PHL property sector at a sweet spot–real-estate firm

By Siegfrid O. Alegado, GMA News, 10-26-2013

Prime office space in Metro Manila will still see low vacancy rates as firms, particularly those engaged business process outsourcing, continue to flock the Philippines, officials of real estate services firm KMC MAG Group Inc. said Friday.

At a briefing in Makati City, KMC MAG's managing director Michael McCullough said the group sees "continously low vacancy rates, as there is strong take up within Central Business Districts." This, even as KMC MAG expects an additional 340,000 square meters of office space, most of which are in Bonifacio Global City (BGC) in Taguig, McCullough said.

In its "Philippine REal Estate 2013 Midyear Report," KMC MAG said vacancy rates in Makati were at 3.9 percent as of June, while free office space in Ortigas andBGC were at 3.6 percent and 9.7 percent of the total stock. The higher vacancy rates in BGC was due to new projects sprouting in the business district.

BGC "is becoming the most active business district, generating almost 50 percent of the growth in the property market," the report read. According to McCollough, the Philippines continues to attract business for outsourcing and off-shoring given favorable economic conditions and a skilled labor force, fueling not only office but also residential and retail developments. Also, the Filipino middle-class' rising spending power has sustained growth in gated communities, townhouses and condominiums as well as retail space. Rising numbers of expatriates in the metropolis also drives demand in the high-end residential sector, McCollough added.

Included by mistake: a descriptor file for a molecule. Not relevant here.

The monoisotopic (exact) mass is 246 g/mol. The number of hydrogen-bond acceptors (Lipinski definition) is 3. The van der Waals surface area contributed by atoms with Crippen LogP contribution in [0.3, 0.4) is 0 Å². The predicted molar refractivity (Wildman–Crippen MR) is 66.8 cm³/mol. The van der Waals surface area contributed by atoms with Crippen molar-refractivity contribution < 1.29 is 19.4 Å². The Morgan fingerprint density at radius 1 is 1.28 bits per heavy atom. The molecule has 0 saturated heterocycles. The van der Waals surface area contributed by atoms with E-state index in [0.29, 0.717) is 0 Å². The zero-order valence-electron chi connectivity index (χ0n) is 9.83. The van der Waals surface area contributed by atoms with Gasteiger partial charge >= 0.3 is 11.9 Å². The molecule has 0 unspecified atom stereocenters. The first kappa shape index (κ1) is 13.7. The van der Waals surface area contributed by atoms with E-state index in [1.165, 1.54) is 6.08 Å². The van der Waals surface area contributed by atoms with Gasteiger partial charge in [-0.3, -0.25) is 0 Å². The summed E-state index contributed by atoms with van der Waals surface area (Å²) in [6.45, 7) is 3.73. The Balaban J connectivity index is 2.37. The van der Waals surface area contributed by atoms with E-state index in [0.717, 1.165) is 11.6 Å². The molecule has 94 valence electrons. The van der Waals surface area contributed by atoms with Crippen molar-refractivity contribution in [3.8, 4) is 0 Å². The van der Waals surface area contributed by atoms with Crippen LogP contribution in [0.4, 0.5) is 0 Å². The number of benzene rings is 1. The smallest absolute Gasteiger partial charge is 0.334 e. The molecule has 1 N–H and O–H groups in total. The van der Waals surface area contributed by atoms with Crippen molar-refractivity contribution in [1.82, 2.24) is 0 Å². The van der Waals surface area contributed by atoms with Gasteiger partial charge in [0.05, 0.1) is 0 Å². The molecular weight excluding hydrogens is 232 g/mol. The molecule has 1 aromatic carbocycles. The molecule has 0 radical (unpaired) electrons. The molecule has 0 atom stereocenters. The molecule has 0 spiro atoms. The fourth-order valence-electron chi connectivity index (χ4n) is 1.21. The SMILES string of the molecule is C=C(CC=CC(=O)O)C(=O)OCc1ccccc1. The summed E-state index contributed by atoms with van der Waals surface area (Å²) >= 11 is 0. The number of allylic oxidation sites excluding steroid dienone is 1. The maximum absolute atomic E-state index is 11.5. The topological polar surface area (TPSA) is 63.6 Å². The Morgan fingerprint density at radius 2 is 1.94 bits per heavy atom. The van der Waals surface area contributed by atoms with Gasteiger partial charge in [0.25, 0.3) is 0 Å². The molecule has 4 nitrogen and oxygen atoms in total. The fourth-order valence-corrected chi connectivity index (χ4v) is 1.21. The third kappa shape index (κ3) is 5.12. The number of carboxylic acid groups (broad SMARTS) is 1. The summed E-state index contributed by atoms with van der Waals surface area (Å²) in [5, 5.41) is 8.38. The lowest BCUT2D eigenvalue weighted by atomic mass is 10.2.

In an interview after the briefing, Jose Carmelo Porciuncula, head of capital markets and investments at KMG MAG, shared that foreigners do not only buy high-end residences, particularly condominiums, to live-in but also for investment purposes. "It think it's the good news - strong growth, investment grade rating - that is driving investments in the high-end sector," he said. 

The Philippine economy grew by 7.6 percent in the first half, the fastest in Southeast Asia. This year, the three major global debt watchers lifted the Philippines from junk status. Porciuncula, however, did not raise flags over the influx of foreigners buying real estate in the Philippines. "There is still structural demand from Filipinos who have rising incomes and expatriates. And there are restrictions governing property ownership here," he said.

While the Philippine Constitution prohibits foreign ownership of land, there is no restriction against foreigners buying condominium units. Thus, foreign fund managers and retail investors buy luxury units by top developers for investment purposes.